complexity, high costs and data migration struggles. Microsoft hopes companies will consider an Azure Stack deployment to address some of those hybrid cloud concerns.
A core tenant of any hybrid cloud environment is a unified tool set — using the same tools and features to monitor and manage resources and workloads, no matter the location. Here’s a look at some native tools admins can use to monitor and manage Azure Stack.
Azure Stack emulates the Azure cloud model
Microsoft Azure uses the concept of regions — independent groups of resources and services. And Azure Stack mimics this setup; the data center that houses the Azure Stack deployment is considered its own region. Azure Stack includes a management feature, called the Region Management tile, which monitors and manages the Azure Stack region and region-specific components in an on-premises data center.
The Region Management tile is divided into five key segments.
- Resource menu: offers quick links to management activities, allowing administrators to view and manage storage, network and other resources in the infrastructure
- Alerts area: presents system alerts and details of each one
- Updates area: reports the update status of the Azure Stack, showing the current versions, updates available and update history
- Resource providers area: enables administrators to manage the components of Azure Stack, show relevant alerts and establish monitoring metrics for each resource
- Infrastructure roles area: shows the components needed to run Azure Stack, along with alerts and roles where the components are running
PowerShell is another tool to manage both Azure and Azure Stack. PowerShell functionality doesn’t support Azure Stack natively, so administrators must install Azure Stack-compatible PowerShell modules.
You can find AzureStack-Tools in a GitHub repository. The AzureStack-Tools installation adds a variety of modules that determine cloud capabilities, such as reporting API versions. It also can administer compute instances (VMs) in Azure Stack, manage Azure Stack infrastructure VMs and activities, establish Resource Manager policies for Azure Stack, register Azure Stack with Azure, execute an Azure Stack deployment, connect to Azure Stack, create tenants for resource allocation and validate templates.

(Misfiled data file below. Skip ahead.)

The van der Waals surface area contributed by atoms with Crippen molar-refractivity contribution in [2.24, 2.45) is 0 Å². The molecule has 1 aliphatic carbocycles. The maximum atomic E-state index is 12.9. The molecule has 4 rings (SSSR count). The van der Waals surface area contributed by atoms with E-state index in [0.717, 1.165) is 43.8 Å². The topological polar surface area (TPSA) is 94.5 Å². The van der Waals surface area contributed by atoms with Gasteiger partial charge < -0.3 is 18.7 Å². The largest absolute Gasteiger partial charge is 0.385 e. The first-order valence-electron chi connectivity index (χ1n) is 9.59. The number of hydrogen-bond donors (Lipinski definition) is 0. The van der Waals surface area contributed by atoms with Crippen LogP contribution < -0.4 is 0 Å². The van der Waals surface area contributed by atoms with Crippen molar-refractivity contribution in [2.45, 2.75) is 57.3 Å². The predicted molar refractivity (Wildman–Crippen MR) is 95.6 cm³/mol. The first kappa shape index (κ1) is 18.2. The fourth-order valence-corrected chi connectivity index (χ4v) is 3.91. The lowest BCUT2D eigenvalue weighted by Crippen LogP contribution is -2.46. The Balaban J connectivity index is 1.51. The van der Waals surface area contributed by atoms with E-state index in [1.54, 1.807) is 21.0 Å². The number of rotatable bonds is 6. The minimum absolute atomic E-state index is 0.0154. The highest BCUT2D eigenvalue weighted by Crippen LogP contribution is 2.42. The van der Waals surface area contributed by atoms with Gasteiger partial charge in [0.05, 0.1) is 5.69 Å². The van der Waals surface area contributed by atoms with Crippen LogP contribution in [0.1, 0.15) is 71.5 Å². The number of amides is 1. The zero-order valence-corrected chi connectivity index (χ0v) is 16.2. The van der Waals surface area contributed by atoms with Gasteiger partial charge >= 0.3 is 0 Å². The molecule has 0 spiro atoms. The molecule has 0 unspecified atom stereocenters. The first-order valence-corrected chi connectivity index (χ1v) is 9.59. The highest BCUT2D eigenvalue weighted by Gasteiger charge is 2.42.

Azure Stack pricing and support
Azure Stack is designed for ready-to-run integrated systems from hardware partners, such as Hewlett Packard Enterprise (HPE), Dell EMC and Lenovo. Currently, you can’t download, install and use Azure Stack from Microsoft, but you can purchase Azure services from Microsoft and then buy Azure Stack hardware and hardware support from partner vendors.
Microsoft has a per-use Azure Stack model that mirrors Azure; organizations don’t pay for the software upfront but do pay for services they use. For example, Microsoft bills Azure blob, table and queue storage per GB — with no transaction fees. Azure functions are billed at GB-per-second execution times and per million executions.
Azure Stack also supports a bring-your-own-license model. This means that the OS and applications, such as SQL Server, which already have existing Enterprise Agreements or Service Provider License Agreements, can run in a VM at just the cost of the VM. The software also uses the same metering technologies as Azure, which means usage information is combined with Azure usage information in a single invoice. Azure Stack uses a different region notation, making it easy to differentiate Azure Stack and Azure service charges.
Organizations can license Azure Stack through Microsoft directly; they also can license it from the Cloud Solution Provider program or through managed service providers that offer Azure services.
Azure Stack has two support options. Azure Stack hardware — the preintegrated system — is supported through a hardware vendor, such as HPE or Dell. Microsoft supports Azure Stack software; it’s already covered if you have a Premier or Azure support contract.